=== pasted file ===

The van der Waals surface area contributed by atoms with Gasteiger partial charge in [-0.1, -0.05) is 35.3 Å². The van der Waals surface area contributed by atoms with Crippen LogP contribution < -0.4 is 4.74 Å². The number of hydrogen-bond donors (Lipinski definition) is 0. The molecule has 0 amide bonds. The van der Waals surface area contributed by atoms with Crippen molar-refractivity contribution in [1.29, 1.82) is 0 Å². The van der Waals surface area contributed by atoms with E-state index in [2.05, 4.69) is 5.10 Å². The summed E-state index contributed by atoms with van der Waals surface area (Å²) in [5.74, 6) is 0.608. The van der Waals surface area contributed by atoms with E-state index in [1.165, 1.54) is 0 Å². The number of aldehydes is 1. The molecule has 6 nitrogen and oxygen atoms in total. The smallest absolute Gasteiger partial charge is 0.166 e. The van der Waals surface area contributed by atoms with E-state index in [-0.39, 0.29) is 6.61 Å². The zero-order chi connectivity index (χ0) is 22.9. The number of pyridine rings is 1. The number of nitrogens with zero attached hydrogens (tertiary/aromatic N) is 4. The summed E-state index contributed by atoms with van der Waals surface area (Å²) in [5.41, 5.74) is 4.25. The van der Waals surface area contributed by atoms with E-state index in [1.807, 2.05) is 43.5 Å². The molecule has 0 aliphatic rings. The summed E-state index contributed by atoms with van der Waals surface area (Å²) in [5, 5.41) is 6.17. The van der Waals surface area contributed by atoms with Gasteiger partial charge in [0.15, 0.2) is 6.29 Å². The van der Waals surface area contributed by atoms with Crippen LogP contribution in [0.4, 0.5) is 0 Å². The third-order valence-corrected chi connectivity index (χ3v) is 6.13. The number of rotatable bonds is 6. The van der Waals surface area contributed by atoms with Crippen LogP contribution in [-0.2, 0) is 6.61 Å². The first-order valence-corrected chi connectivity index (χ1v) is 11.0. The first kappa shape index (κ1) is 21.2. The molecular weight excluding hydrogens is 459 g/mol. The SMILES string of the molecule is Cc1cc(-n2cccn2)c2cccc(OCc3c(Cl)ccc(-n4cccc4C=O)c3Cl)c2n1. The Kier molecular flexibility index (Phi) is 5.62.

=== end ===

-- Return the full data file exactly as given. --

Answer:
The van der Waals surface area contributed by atoms with Gasteiger partial charge in [-0.1, -0.05) is 35.3 Å². The van der Waals surface area contributed by atoms with Crippen LogP contribution < -0.4 is 4.74 Å². The number of hydrogen-bond donors (Lipinski definition) is 0. The molecule has 0 amide bonds. The van der Waals surface area contributed by atoms with Crippen molar-refractivity contribution in [1.29, 1.82) is 0 Å². The van der Waals surface area contributed by atoms with E-state index in [2.05, 4.69) is 5.10 Å². The summed E-state index contributed by atoms with van der Waals surface area (Å²) in [5.74, 6) is 0.608. The van der Waals surface area contributed by atoms with E-state index in [1.165, 1.54) is 0 Å². The number of aldehydes is 1. The molecule has 6 nitrogen and oxygen atoms in total. The smallest absolute Gasteiger partial charge is 0.166 e. The van der Waals surface area contributed by atoms with E-state index in [-0.39, 0.29) is 6.61 Å². The zero-order chi connectivity index (χ0) is 22.9. The number of pyridine rings is 1. The number of nitrogens with zero attached hydrogens (tertiary/aromatic N) is 4. The summed E-state index contributed by atoms with van der Waals surface area (Å²) in [5.41, 5.74) is 4.25. The van der Waals surface area contributed by atoms with E-state index in [1.807, 2.05) is 43.5 Å². The molecule has 0 aliphatic rings. The summed E-state index contributed by atoms with van der Waals surface area (Å²) in [5, 5.41) is 6.17. The van der Waals surface area contributed by atoms with Gasteiger partial charge in [0.15, 0.2) is 6.29 Å². The van der Waals surface area contributed by atoms with Crippen LogP contribution in [0.4, 0.5) is 0 Å². The third-order valence-corrected chi connectivity index (χ3v) is 6.13. The number of rotatable bonds is 6. The van der Waals surface area contributed by atoms with Crippen LogP contribution in [-0.2, 0) is 6.61 Å². The first-order valence-corrected chi connectivity index (χ1v) is 11.0. The first kappa shape index (κ1) is 21.2. The molecular weight excluding hydrogens is 459 g/mol. The SMILES string of the molecule is Cc1cc(-n2cccn2)c2cccc(OCc3c(Cl)ccc(-n4cccc4C=O)c3Cl)c2n1. The Kier molecular flexibility index (Phi) is 5.62.